What is a Chatbot?

Want to learn how to train a chatbot your customers will actually want to talk to? We've got everything you need right here.

Chatbots are exploding. Their growth mirrors the widespread adoption of APIs and apps and new, innovative bots are launched almost every day. In fact, odds are you’ve interacted with one already, whether you know it or not.

That said, even with the deserved hype around them, a lot of folks don’t know how to train and improve their chatbots. In fact, some chatbots are little more than search engines, sending customers to help articles and FAQs that don’t really answer their specific questions.

At CrowdFlower, we’ve seen a lot of bot projects. We understand how to train a chatbot so it can hold real conversations to help real people solve real problems. We’ve put together some FAQs and all our relevant resources on this page. Here are a few to get you started:

Chatbot FAQs

What is a chatbot?

Simple! A chatbot is a program that can carry on a conversation with a person. Chatbots, sometimes called conversation interfaces or virtual assistants, are usually powered by rules or AI and generally lives in any major messaging application (think Slack or text messages).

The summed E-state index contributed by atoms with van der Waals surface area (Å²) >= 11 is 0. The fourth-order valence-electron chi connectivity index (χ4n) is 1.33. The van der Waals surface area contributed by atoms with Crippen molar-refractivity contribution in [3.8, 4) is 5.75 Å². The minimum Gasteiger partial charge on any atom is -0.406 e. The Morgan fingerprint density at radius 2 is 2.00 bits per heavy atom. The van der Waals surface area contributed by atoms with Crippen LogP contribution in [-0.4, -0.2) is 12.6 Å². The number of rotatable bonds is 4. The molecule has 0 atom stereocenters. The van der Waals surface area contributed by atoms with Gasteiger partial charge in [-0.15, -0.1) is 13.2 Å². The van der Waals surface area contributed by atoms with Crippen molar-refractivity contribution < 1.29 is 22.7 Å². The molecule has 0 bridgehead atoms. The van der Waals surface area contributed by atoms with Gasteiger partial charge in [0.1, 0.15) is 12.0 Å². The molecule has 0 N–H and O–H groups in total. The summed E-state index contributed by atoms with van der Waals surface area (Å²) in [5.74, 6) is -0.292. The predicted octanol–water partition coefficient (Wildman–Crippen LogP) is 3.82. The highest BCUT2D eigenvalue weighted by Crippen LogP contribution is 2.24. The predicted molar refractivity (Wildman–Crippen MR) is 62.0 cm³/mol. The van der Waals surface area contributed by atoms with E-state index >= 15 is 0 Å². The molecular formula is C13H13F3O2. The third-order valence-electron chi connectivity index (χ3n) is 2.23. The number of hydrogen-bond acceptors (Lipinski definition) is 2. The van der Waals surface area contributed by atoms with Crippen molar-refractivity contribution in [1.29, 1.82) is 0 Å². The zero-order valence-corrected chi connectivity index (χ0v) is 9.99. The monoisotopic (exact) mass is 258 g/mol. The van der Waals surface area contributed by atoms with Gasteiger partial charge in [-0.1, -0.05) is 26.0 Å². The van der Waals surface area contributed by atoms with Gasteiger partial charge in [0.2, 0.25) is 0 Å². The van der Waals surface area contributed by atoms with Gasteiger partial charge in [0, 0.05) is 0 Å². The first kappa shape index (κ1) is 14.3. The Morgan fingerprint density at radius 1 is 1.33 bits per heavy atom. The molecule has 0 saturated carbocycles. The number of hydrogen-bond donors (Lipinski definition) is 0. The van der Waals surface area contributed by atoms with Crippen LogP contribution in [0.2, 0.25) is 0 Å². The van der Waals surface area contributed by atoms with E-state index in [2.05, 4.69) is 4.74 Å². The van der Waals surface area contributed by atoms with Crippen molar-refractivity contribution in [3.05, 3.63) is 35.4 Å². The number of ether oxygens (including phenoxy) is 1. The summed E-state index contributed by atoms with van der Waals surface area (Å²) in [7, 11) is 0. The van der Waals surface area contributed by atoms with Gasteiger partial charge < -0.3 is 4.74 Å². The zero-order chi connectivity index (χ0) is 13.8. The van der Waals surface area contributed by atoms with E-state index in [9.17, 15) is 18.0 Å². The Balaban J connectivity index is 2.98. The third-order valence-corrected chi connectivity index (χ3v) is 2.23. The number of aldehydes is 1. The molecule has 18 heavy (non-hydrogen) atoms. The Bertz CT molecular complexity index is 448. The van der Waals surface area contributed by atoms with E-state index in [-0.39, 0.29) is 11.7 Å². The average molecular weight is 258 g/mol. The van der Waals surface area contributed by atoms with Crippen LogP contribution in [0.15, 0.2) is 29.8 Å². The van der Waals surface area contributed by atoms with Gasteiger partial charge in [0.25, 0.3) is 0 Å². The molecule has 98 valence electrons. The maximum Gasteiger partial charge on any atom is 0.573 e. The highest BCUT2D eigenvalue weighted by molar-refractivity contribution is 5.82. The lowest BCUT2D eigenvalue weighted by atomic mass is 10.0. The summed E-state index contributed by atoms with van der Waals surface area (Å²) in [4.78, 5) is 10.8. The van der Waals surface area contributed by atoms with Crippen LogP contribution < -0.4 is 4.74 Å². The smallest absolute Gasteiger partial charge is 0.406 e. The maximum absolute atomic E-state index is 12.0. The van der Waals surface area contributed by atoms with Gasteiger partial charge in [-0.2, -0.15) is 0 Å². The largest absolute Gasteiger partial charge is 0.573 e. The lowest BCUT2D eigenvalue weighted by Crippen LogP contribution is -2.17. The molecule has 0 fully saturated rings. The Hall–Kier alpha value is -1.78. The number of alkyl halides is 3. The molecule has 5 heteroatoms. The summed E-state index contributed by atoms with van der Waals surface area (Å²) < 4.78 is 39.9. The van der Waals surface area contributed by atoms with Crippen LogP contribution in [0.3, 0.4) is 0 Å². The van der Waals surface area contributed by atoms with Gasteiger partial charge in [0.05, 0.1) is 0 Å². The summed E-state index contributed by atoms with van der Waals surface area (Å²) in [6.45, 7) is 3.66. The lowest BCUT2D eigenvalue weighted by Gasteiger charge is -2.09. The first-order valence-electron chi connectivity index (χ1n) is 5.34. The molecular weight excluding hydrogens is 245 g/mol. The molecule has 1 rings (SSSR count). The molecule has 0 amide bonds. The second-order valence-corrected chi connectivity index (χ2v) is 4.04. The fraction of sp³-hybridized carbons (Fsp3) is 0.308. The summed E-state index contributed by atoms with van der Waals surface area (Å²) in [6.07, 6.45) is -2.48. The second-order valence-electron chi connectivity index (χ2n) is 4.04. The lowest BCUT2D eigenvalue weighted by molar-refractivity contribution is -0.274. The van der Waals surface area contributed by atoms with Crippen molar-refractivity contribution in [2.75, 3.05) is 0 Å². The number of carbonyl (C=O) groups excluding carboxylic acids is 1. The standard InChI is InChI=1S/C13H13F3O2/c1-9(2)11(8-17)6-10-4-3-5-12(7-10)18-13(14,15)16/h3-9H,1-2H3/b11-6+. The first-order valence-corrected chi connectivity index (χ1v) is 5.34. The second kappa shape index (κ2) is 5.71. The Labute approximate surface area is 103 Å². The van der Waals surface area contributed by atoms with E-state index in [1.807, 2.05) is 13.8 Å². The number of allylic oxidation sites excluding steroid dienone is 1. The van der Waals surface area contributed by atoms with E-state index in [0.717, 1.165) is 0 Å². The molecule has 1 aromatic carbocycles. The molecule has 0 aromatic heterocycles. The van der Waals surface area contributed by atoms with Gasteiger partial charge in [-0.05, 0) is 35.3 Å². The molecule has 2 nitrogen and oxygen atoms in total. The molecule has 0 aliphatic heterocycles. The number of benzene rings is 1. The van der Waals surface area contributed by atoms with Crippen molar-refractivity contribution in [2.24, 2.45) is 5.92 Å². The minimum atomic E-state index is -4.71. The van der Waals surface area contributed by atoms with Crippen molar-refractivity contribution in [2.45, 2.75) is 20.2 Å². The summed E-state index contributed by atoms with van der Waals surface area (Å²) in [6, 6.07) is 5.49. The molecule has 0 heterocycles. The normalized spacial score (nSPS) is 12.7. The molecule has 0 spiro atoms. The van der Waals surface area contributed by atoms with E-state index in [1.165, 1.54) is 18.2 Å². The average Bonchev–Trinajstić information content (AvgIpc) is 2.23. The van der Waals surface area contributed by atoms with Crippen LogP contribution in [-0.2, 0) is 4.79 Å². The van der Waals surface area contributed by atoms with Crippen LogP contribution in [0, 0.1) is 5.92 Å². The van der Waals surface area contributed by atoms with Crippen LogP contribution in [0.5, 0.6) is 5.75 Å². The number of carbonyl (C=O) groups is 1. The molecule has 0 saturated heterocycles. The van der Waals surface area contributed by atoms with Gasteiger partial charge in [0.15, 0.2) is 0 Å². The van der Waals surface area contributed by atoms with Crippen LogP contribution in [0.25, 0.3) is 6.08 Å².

What are chatbots used for?

The most common use case for a chatbot is in customer service, answering common questions for real-world users. Other chatbot uses include product recommendations, personal shoppers, giving life advice, or even bots for just talking to or playing games with. Since the most common (and probably the most valuable) use case is customer service, we’re going to spend most of this page talking about them.

Why build a chatbot?

For B2C companies, there are a two major benefits to building a chatbot. Namely:

  • Cost savings: Simple online chat functionality really helped streamline customer service practices. Agents who use chat to solve problems tend to solve them much more quickly than they would over the phone and, additionally, they can juggle several conversations at once. Chatbots speed this up even further. Once your chatbot is properly trained, it can answer myriad requests simultaneously, as well as farm out the complex issues it can’t quite understand to people on your support staff.
  • Visibility: The easier it is to find–and interact with–your company, the better. Since chatbots are often built on messaging sites like WhatsApp or Facebook, that means you’ve got a virtual agent ready to solve problems where your customers are already. That’s convenient for them and shows that your company is truly invested in ironing out their issues. It also increases engagement with your customers on common social channels, which is always a good idea.

How do you program a chatbot?

Generally, chatbots are trained with four major kinds of data projects. We can handle them all at CrowdFlower. And while we explain each in depth in our free chatbot ebook, here’s a quick overview: